Two powerful storms made landfall in Mexico on September 15 and 16, causing destructive flooding that has claimed lives and destroyed property. In the Pacific Basin, Tropical Storm Manuel made landfall on September 15 near Manzanillo, Mexico. In the Atlantic Basin, Ingrid struck near the town of La Pesca on September 16. This rare convergence of two tropical storms within such close proximity and time of each other has affected nearly two-thirds of the country, according to Mexico’s Interior Minister Miguel Osorio Chong. The storms have been blamed for more than 50 deaths in the states of Veracruz, Guerrero, Puebla, Hidalgo, Michoacan and Oaxaca. In the state of Veracruz, damage to bridges and highways, as well as nearly 1,000 homes, has been reported. Both storms are expected to cause heavy precipitation across most of the country over the next few days, leading to possible life-threatening flash floods and mudslides.
In the Pacific Basin, Tropical Storm Manuel made landfall the afternoon of September 15 near Manzanillo on the Pacific Coast of Mexico (according to the National Hurricane Center). As of Sunday 5PM EDT (21 UTC/14 PDT), Manuel carried winds of 45 mph, and a pressure of 998 mb.
Hazard data illustrated in the CAT-i map was taken from i-aXs®, Guy Carpenter’s web-based risk management platform. i-aXs users can view impacted areas on any map as well as see how their portfolios were affected. Please contact your broker or GC Analytics® representative for assistance or go to www.i-axs.info for further information.
As is common for landfalling tropical storms, the true destructive potential was in the form of excessive rainfall. Rainfall amounts were projected between 10-15 inches, with local amounts to 25 inches. States affected include Guerrero, Michaocan, Colima, Jalisco and Nayarit. Manuel was able to bring significant moisture into Central and Eastern Mexico to also feed Ingrid while approaching Mexico from the Atlantic Basin.
In the Atlantic Basin, Ingrid continued to pose an on-going threat of excessive rainfall well into the Mexico interior after landfall on September 16. Ingrid was downgraded to tropical storm status by the National Hurricane Center (NHC) as of 8AM EDT (12 UTC) September 16. Estimated landfall by the NHC was determined as sometime between 7AM EDT and 8AM EDT (11-12 UTC) near La Pesca, Mexico. As of the 8AM EDT NHC advisory, Ingrid was inland, with maximum sustained winds of 65 mph, and a pressure of 991 mb. Excessive rainfall amounts were expected to 10-15 inches, with isolated amounts to 25 inches over affected areas. This caused an inland threat of flash-flooding and mudslides, posing a significant threat to life and property. A storm surge of two to four feet was also expected. Ingrid was downgraded further to a Tropical Depression by the NHC as of 5PM EDT (21 UTC) on September 16.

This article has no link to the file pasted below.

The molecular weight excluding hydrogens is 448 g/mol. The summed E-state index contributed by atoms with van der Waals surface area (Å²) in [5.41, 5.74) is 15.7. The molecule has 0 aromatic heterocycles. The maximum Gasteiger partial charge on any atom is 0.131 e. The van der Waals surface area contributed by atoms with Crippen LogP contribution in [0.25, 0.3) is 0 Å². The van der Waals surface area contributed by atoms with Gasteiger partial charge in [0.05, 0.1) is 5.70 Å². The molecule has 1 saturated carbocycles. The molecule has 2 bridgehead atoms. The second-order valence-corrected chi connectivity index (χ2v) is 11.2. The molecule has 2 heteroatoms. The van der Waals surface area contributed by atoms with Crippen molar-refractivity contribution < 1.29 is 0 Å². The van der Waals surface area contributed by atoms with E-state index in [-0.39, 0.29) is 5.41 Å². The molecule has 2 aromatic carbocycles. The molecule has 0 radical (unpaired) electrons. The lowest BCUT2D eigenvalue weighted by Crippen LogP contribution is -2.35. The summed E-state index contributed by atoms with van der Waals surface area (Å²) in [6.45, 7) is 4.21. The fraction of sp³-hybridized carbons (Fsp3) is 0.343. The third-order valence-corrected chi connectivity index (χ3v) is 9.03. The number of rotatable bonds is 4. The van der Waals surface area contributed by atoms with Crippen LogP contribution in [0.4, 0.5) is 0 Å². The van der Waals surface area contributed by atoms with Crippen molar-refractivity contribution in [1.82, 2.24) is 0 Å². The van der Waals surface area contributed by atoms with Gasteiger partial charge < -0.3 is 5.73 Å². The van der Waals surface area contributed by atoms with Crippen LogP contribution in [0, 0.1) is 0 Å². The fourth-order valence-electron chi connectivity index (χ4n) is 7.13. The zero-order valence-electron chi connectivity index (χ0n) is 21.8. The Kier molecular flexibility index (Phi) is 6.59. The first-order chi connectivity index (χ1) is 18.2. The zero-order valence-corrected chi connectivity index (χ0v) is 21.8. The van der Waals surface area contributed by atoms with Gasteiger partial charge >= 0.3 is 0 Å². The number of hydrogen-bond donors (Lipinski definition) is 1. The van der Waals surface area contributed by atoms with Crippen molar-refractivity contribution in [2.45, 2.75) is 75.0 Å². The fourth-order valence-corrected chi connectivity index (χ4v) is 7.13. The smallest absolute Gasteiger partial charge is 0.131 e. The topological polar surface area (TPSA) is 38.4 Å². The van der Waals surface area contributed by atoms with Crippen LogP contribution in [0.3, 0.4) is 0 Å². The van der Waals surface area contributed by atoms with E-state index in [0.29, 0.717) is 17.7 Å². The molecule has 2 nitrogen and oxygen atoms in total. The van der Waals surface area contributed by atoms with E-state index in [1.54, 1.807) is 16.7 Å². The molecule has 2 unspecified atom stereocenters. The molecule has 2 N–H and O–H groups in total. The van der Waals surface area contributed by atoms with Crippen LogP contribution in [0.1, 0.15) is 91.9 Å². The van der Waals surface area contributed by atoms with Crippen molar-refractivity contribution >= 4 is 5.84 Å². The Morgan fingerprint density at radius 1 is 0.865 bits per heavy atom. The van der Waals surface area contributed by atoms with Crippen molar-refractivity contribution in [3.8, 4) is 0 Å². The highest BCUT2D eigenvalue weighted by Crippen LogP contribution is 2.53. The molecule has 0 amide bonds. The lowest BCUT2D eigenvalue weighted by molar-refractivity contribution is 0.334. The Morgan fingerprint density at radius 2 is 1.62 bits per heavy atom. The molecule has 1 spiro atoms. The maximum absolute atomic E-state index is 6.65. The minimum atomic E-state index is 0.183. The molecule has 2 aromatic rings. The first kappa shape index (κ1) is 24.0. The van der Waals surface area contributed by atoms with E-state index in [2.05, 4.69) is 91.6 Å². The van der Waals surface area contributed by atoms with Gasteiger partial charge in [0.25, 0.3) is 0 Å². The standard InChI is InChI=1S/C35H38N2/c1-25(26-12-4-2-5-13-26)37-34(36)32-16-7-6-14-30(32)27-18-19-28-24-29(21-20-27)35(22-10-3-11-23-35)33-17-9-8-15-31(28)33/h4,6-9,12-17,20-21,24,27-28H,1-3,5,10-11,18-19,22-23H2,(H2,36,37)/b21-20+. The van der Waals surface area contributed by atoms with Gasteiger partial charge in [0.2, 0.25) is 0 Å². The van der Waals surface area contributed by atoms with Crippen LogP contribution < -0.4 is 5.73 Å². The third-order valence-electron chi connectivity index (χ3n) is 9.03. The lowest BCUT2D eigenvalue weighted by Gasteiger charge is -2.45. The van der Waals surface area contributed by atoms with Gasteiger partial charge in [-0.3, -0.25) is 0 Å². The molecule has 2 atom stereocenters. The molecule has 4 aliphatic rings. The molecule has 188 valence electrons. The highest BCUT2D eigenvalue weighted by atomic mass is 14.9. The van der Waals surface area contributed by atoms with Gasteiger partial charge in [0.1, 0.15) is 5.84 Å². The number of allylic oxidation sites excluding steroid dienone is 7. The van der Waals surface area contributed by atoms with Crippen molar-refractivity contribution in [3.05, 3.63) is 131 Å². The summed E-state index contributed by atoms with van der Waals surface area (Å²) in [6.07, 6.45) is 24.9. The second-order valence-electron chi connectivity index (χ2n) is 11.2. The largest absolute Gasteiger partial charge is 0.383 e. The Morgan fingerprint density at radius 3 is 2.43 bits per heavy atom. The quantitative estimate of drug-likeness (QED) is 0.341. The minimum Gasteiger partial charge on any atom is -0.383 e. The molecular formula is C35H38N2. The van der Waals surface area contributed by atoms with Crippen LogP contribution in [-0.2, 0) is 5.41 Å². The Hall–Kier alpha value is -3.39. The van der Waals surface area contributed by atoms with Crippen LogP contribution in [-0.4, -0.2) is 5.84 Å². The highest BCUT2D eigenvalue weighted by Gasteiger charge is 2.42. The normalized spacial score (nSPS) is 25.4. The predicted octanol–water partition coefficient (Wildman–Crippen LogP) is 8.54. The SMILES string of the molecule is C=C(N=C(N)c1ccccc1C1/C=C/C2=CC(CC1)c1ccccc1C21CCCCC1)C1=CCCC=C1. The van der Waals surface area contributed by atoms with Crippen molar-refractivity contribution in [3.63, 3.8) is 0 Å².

More than 50 fatalities have been reported, the majority of which occurred in the popular tourist city of Acapulco, according to an official with the Guerrero state emergency services. More than 20,000 people have been evacuated from their homes and nearly 40,000 tourists have been left stranded in the city of Acapulco.
Most property damage has been blamed on flooding caused by the excessive rainfall. Guerrero has been particularly hard hit, where streets have reportedly been turned into “rivers of mud” and President Enrique Pena Nieto has ordered a “house by house” census. In Acapulco, the airport was reportedly flooded and highways were blocked by landslides caused by water from Manuel. In the state of Veracruz, damage to bridges and highways, as well as nearly 1,000 homes, has been reported. Structural damage from wind is expected to be minimal due to the sparsely populated area in which Ingrid made landfall and the construction types of buildings in the area. According to AIR Worldwide, most insured residential and commercial properties are made of confined masonry or reinforced masonry, which fares better than plain masonry under lateral wind loads.
Sources: Agence France Presse, Reuters, Associated Press, AIR Worldwide, U.S. National Weather Service, U.S. Storm Prediction Center.
Guy Carpenter publishes CAT-i reports for major natural catastrophes worldwide. These reports cover catastrophes including worldwide tropical cyclones, earthquakes, major UK and European floods and any other natural event that is likely to incur a significant loss to the (re)insurance industry. Please email CAT.firstname.lastname@example.org if you wish to be added to the free email distribution list.
Guy Carpenter compiles RISK-i reports for major technological or man-made events worldwide. These reports cover risks to property, transport and life including explosions, fires, crashes, engineering disasters and terrorist attacks that are likely to incur a significant loss to the (re)insurance industry. Please email RISK.email@example.com if you wish to be added to the free email distribution list.